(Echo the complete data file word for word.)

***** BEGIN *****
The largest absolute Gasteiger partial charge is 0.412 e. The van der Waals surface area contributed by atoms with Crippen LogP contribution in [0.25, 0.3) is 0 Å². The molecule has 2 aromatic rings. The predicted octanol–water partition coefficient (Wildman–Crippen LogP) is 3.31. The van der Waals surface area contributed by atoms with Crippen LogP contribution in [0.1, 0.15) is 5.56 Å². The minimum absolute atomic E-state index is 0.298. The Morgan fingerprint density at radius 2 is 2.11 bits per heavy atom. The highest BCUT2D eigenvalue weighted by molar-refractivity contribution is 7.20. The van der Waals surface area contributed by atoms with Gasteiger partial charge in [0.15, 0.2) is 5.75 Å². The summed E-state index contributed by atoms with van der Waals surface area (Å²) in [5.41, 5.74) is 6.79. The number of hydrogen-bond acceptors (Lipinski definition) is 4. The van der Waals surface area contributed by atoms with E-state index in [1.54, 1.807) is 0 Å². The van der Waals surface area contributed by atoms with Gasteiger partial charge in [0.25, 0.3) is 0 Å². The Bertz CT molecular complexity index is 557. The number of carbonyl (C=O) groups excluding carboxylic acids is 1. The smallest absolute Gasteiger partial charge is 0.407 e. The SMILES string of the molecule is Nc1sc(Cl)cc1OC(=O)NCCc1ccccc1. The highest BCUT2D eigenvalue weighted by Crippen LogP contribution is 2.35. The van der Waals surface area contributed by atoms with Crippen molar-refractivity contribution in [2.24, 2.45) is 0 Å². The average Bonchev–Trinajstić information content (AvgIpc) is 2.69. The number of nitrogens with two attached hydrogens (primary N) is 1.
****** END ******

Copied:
The largest absolute Gasteiger partial charge is 0.412 e. The van der Waals surface area contributed by atoms with Crippen LogP contribution in [0.25, 0.3) is 0 Å². The molecule has 2 aromatic rings. The predicted octanol–water partition coefficient (Wildman–Crippen LogP) is 3.31. The van der Waals surface area contributed by atoms with Crippen LogP contribution in [0.1, 0.15) is 5.56 Å². The minimum absolute atomic E-state index is 0.298. The Morgan fingerprint density at radius 2 is 2.11 bits per heavy atom. The highest BCUT2D eigenvalue weighted by molar-refractivity contribution is 7.20. The van der Waals surface area contributed by atoms with Gasteiger partial charge in [0.15, 0.2) is 5.75 Å². The summed E-state index contributed by atoms with van der Waals surface area (Å²) in [5.41, 5.74) is 6.79. The number of hydrogen-bond acceptors (Lipinski definition) is 4. The van der Waals surface area contributed by atoms with E-state index in [1.54, 1.807) is 0 Å². The van der Waals surface area contributed by atoms with Gasteiger partial charge in [0.25, 0.3) is 0 Å². The Bertz CT molecular complexity index is 557. The number of carbonyl (C=O) groups excluding carboxylic acids is 1. The smallest absolute Gasteiger partial charge is 0.407 e. The SMILES string of the molecule is Nc1sc(Cl)cc1OC(=O)NCCc1ccccc1. The highest BCUT2D eigenvalue weighted by Crippen LogP contribution is 2.35. The van der Waals surface area contributed by atoms with Crippen molar-refractivity contribution in [2.24, 2.45) is 0 Å². The average Bonchev–Trinajstić information content (AvgIpc) is 2.69. The number of nitrogens with two attached hydrogens (primary N) is 1.